March on Washington

August 29, 2013 • Editorial

Three days before he stood atop the stairs of the Lincoln Memorial and delivered one of the most momentous speeches in the history of the Republic, Martin Luther King Jr. appeared on the NBC interview program “Meet the Press,” during which he laid out his vision for a colorblind society.

It is worth recalling the remarks the much-revered civil rights leader uttered to a national television audience in 1963 as tens of thousands of celebrants gather in the nation’s capital to commemorate the 50th anniversary of the March on Washington.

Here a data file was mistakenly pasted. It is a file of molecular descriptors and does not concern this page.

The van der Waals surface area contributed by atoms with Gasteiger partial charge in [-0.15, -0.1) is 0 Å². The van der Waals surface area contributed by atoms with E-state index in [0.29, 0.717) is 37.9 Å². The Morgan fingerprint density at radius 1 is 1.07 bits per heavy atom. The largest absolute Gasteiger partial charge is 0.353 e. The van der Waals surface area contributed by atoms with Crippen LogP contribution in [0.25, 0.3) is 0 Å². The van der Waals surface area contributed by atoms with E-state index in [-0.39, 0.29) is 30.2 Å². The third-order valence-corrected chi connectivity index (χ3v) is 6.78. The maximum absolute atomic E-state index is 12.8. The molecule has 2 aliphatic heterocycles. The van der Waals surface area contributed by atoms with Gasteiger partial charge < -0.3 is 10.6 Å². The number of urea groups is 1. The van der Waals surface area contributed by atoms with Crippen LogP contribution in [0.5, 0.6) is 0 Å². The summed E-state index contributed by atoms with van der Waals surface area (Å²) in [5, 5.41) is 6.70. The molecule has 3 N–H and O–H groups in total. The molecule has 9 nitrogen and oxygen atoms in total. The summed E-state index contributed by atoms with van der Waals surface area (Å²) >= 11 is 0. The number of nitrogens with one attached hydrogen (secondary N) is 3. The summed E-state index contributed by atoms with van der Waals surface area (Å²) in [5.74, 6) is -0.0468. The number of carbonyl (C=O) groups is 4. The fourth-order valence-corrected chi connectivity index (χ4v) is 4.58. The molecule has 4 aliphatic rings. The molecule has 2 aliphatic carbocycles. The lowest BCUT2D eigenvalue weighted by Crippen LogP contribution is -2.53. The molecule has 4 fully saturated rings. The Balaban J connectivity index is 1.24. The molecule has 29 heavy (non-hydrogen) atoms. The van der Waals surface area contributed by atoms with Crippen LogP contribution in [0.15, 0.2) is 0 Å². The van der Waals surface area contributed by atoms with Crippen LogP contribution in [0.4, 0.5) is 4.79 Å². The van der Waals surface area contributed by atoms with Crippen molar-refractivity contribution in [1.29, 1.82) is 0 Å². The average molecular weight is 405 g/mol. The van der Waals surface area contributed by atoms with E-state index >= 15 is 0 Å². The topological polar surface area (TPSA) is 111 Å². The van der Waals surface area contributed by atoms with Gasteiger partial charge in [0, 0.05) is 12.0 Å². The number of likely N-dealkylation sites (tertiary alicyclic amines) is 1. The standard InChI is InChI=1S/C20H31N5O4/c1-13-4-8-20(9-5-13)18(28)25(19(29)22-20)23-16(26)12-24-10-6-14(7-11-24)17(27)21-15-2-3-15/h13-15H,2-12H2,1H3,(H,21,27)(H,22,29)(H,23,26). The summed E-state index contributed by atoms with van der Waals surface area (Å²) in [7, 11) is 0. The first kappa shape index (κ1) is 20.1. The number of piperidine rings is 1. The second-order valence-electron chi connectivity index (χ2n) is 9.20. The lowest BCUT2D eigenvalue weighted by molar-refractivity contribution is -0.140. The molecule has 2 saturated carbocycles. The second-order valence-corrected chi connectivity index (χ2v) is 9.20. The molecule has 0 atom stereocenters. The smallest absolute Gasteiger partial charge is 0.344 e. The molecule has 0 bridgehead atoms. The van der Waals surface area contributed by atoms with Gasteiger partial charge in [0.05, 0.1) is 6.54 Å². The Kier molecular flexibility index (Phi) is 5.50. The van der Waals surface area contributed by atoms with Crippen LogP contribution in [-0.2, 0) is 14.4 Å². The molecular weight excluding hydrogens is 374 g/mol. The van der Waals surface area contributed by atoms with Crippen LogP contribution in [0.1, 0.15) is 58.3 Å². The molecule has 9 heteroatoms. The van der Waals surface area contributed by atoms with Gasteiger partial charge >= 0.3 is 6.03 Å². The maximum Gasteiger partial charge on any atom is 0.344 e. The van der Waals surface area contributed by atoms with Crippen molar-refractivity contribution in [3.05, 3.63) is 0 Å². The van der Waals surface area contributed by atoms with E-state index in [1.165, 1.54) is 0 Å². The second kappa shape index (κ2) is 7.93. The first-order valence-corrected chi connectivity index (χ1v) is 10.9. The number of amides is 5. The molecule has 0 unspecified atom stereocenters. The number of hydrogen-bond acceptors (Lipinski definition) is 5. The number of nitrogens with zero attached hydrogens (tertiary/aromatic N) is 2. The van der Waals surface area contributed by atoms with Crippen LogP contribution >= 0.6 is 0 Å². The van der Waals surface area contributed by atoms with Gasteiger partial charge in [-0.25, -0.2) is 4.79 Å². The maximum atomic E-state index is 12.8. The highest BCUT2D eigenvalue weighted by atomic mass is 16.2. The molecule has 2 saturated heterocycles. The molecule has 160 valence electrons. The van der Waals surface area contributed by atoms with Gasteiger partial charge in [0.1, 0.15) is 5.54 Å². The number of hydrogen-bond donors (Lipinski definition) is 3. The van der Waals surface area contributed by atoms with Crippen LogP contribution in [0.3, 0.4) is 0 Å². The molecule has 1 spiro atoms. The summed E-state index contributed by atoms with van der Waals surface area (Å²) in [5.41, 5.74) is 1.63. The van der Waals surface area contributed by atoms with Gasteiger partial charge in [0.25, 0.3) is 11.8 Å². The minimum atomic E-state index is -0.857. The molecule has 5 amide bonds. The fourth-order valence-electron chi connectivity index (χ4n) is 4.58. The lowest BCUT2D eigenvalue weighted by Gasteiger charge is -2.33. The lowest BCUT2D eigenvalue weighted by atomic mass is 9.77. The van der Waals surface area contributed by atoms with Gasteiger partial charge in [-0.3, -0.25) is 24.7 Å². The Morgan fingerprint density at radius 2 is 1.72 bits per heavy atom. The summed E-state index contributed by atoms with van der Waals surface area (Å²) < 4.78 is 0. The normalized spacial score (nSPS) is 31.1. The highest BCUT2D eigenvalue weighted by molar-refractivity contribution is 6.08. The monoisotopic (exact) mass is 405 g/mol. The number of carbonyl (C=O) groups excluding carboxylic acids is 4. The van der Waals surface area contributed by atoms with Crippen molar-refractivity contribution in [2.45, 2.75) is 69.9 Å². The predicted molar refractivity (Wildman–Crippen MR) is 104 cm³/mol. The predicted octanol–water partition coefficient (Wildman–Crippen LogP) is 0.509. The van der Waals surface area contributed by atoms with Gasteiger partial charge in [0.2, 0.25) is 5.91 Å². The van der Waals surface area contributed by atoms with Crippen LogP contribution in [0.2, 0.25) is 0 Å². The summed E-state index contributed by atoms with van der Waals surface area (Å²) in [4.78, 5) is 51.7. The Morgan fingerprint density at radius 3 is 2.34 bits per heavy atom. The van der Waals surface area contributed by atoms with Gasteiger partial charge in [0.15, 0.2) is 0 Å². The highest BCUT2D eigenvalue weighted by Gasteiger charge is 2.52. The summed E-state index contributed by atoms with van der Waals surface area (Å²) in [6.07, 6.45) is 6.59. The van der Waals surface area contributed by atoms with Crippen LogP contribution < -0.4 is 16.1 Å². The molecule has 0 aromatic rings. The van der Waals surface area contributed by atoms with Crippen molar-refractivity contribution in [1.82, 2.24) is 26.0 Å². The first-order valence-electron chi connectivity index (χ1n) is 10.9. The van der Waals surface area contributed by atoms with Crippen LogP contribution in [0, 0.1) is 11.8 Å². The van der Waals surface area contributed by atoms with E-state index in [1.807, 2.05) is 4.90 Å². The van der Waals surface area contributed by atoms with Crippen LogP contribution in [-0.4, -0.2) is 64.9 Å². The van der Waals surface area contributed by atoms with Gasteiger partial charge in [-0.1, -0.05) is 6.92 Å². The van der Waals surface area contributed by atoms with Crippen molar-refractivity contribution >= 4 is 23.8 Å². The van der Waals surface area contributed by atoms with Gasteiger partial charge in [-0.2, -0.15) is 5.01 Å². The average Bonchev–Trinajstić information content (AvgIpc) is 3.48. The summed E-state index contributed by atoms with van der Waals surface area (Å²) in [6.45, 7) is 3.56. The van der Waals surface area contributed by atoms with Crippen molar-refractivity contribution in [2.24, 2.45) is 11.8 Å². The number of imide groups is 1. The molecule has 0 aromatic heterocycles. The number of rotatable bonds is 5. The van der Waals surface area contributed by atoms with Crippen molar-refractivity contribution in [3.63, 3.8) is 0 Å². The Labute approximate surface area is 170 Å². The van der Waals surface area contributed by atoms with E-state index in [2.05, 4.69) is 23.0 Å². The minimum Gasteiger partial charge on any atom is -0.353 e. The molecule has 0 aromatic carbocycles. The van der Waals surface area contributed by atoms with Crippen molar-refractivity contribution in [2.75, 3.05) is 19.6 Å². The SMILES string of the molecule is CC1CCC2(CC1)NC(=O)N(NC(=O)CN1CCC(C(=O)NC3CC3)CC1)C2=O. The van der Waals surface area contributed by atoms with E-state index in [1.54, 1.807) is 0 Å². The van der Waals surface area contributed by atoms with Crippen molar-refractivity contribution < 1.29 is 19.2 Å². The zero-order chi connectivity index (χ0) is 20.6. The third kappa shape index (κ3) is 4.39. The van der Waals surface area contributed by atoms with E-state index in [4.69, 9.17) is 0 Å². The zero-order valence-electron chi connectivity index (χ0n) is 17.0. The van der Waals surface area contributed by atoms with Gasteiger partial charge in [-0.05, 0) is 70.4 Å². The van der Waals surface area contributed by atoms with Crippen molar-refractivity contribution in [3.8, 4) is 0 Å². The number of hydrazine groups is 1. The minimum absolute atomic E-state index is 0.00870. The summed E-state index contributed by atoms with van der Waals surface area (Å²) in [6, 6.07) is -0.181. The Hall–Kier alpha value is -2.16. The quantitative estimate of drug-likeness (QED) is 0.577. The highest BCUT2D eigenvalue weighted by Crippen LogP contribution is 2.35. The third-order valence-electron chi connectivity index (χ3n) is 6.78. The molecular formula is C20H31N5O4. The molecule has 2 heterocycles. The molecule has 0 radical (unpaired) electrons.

Under questioning from a panel of journalists, Dr. King declared that the black population had “waited for well now 345 years for our basic constitutional and God-given rights.”
He also lamented that, 100 years after Abraham Lincoln issued the Emancipation Proclamation, which outlawed the continued enslavement of blacks, the descendants of those whom the Great Emancipator set free remained “at the bottom of the economic ladder.”

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